Despite the negative drone of legacy players, there’s little doubt that applications of blockchain technology are going to be a big deal. While the financial use cases for blockchain-based instruments — including digital currency and their progeny — are virtually limitless, it’s a mistake to think that the rabbit hole ends there. New non-financial blockchain use cases are popping up every day. To be fair, some are downright silly, but many are potential game changers.
Sales and marketing are not exempt from transformation via blockchain. If you are a veteran of the internet revolution, you’re well aware how quickly a staid marketplace can be transformed by technology. With the rate and scale of change constantly increasing, there’s no excuse for a marketing professional to miss the boat when it comes to blockchain technologies.
Here are five areas that could experience a significant impact from blockchain technology:
Contrary to their name, smart contracts are conceptually simple, but their implications are potentially huge. A smart contract is a bit of code that executes an action via blockchain. One obvious example is a payment transfer that occurs when a triggering condition is met. As the functionality of blockchain technologies grow and as cross-chain transactions become ubiquitous, the smart contract becomes significantly more potent. The enforcement mechanism of the contract is the decentralized, open and immutable nature of the blockchain itself. Given the historical assumption that agreements between individuals are impossible to enforce outside of a governmental or judicial framework, the potential impact of smart contracts is massive.
Identity Management And Authentication
There’s likely more active development in identity management and authentication than any other non-financial blockchain area. And with good reason — the drawbacks of storing sensitive personal data in a centralized database have been demonstrated repeatedly. The decentralization component is the blockchain’s winning application for identity management. There is no central point of weakness for hackers to target. An ancillary benefit for the individual is the granular control of their personal information. They’re in control of what information is given (or sold) and to whom. Widespread use of blockchain-based identity management will have implications for marketing, but the specifics are difficult to predict. There will likely be opportunities (obtaining demographic data directly from consumers) and challenges (credit card solicitations based on soft credit inquiries could be a thing of the past) as the end user is given greater control over information access.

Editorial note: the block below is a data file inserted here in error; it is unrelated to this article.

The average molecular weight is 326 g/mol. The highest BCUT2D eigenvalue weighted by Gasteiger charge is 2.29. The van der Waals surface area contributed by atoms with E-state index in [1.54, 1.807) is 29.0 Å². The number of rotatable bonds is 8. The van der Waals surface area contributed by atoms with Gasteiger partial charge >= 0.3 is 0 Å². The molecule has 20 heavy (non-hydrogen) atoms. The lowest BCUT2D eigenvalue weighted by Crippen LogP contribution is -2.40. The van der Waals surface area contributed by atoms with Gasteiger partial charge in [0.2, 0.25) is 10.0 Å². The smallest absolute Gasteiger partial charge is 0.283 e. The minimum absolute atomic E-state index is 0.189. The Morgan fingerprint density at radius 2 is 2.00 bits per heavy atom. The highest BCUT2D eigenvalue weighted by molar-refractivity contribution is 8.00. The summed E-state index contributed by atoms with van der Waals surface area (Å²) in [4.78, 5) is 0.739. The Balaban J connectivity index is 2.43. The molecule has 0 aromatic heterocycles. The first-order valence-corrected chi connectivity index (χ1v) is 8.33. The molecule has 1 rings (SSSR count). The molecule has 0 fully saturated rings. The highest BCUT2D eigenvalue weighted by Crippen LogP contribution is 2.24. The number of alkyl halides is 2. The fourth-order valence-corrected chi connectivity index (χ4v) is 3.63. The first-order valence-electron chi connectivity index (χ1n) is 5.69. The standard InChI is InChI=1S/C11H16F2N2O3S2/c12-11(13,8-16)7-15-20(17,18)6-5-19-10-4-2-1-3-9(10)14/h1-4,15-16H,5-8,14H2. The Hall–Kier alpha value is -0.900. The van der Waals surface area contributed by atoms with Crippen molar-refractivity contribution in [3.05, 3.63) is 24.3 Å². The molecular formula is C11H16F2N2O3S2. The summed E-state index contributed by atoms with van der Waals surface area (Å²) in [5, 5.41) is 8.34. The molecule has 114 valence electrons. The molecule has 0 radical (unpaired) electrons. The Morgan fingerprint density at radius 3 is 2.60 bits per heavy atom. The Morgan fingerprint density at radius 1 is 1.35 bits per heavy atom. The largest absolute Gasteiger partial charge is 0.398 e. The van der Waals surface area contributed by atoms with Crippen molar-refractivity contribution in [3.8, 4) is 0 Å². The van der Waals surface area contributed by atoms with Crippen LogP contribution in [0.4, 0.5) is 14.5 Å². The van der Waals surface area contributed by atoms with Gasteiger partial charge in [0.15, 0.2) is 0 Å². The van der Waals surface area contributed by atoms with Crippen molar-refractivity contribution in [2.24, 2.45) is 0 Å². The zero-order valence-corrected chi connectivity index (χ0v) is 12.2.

There are several projects under development that could forever alter the business dynamic of media and eliminate low-quality information (i.e., fake news) in the process. The basic concept is the remix of online media distribution as a peer-to-peer-based platform. Writers would reach readers directly and be compensated based on their popularity and community reputation. Several projects are planning to disintermediate the buying and selling of advertising on the platform.
Advertising Sales And Inventory Management
The aforementioned media projects aren’t the only ones shaking up the digital advertising status quo. The most ambitious endeavor is the Basic Attention Token (BAT), which will not only measure user attention but serve targeted and more relevant ads in the process. The BAT will provide an exchange of value between publishers, advertisers and users based on the above metric. Advertisers get a more accurate assessment of engagement, publishers receive an ad inventory better suited to their audience and the end user gets more control over what ads they see. Other blockchain applications focus on the back end of the advertising industry by creating a peer-to-peer marketplace for inventory with payments enforced by smart contracts.
Travel is a necessity in any industry and the boom in remote work and virtual offices hasn’t changed that. Blockchain applications are on the drawing board targeting every aspect of the travel industry, both for transportation providers and consumers. Several startups are looking to refine proven business models for booking transportation, including Bee Token and Arcade City, which are offering decentralized blockchain-based versions of Airbnb and Uber respectively. Other projects target digital nomads by providing information on workspaces in cities around the world and giving these far-flung entrepreneurs a sense of community. Development is underway on platforms to track and aggregate frequent-flyer information while simultaneously providing a marketplace for the exchange of miles and rewards. Both airlines and consumers could benefit greatly from a blockchain-based platform for baggage management and real-time luggage tracking.
These examples barely scratch the surface of the work being done with blockchain-based technologies, let alone their potential. Blockchain isn’t just for finance anymore. All marketers can give themselves a professional edge by keeping up with the technology and its applications.
Images from DocumentaryTubes
Author: James Murphy
Five Non-Financial Blockchain Use Cases Marketers Need To Understand appeared first on Forbes